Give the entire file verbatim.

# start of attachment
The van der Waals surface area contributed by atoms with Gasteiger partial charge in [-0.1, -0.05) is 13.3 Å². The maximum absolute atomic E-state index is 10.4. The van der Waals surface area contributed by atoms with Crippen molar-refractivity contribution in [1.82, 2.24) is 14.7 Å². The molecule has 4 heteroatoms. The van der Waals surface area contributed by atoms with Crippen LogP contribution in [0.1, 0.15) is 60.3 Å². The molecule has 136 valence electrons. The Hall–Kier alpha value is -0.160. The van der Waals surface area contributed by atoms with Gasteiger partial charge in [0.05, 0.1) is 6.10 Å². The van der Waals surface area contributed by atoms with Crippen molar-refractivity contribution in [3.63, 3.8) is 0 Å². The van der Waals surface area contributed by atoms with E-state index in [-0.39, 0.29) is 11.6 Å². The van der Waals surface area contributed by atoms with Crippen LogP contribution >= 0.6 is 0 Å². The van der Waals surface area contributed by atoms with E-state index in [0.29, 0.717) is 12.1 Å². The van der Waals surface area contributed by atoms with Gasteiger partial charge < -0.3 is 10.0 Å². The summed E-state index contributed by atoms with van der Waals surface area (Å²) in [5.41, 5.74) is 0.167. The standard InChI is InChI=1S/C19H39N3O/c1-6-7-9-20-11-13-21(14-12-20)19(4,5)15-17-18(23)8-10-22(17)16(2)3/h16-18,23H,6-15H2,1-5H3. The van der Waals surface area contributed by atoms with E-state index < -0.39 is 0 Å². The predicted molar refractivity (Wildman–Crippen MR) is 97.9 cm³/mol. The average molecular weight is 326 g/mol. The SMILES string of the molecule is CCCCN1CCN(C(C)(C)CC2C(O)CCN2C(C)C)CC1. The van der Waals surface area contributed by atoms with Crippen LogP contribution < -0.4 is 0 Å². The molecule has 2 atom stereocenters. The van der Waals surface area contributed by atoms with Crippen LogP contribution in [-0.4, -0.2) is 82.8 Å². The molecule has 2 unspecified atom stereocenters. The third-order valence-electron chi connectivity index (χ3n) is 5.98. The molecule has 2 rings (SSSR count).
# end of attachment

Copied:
The van der Waals surface area contributed by atoms with Gasteiger partial charge in [-0.1, -0.05) is 13.3 Å². The maximum absolute atomic E-state index is 10.4. The van der Waals surface area contributed by atoms with Crippen molar-refractivity contribution in [1.82, 2.24) is 14.7 Å². The molecule has 4 heteroatoms. The van der Waals surface area contributed by atoms with Crippen LogP contribution in [0.1, 0.15) is 60.3 Å². The molecule has 136 valence electrons. The Hall–Kier alpha value is -0.160. The van der Waals surface area contributed by atoms with Gasteiger partial charge in [0.05, 0.1) is 6.10 Å². The van der Waals surface area contributed by atoms with Crippen molar-refractivity contribution in [3.63, 3.8) is 0 Å². The van der Waals surface area contributed by atoms with E-state index in [-0.39, 0.29) is 11.6 Å². The van der Waals surface area contributed by atoms with Crippen LogP contribution >= 0.6 is 0 Å². The van der Waals surface area contributed by atoms with E-state index in [0.29, 0.717) is 12.1 Å². The van der Waals surface area contributed by atoms with Gasteiger partial charge < -0.3 is 10.0 Å². The summed E-state index contributed by atoms with van der Waals surface area (Å²) in [5.41, 5.74) is 0.167. The standard InChI is InChI=1S/C19H39N3O/c1-6-7-9-20-11-13-21(14-12-20)19(4,5)15-17-18(23)8-10-22(17)16(2)3/h16-18,23H,6-15H2,1-5H3. The van der Waals surface area contributed by atoms with E-state index < -0.39 is 0 Å². The predicted molar refractivity (Wildman–Crippen MR) is 97.9 cm³/mol. The average molecular weight is 326 g/mol. The SMILES string of the molecule is CCCCN1CCN(C(C)(C)CC2C(O)CCN2C(C)C)CC1. The van der Waals surface area contributed by atoms with Crippen LogP contribution < -0.4 is 0 Å². The molecule has 2 atom stereocenters. The van der Waals surface area contributed by atoms with Crippen LogP contribution in [-0.4, -0.2) is 82.8 Å². The molecule has 2 unspecified atom stereocenters. The third-order valence-electron chi connectivity index (χ3n) is 5.98. The molecule has 2 rings (SSSR count).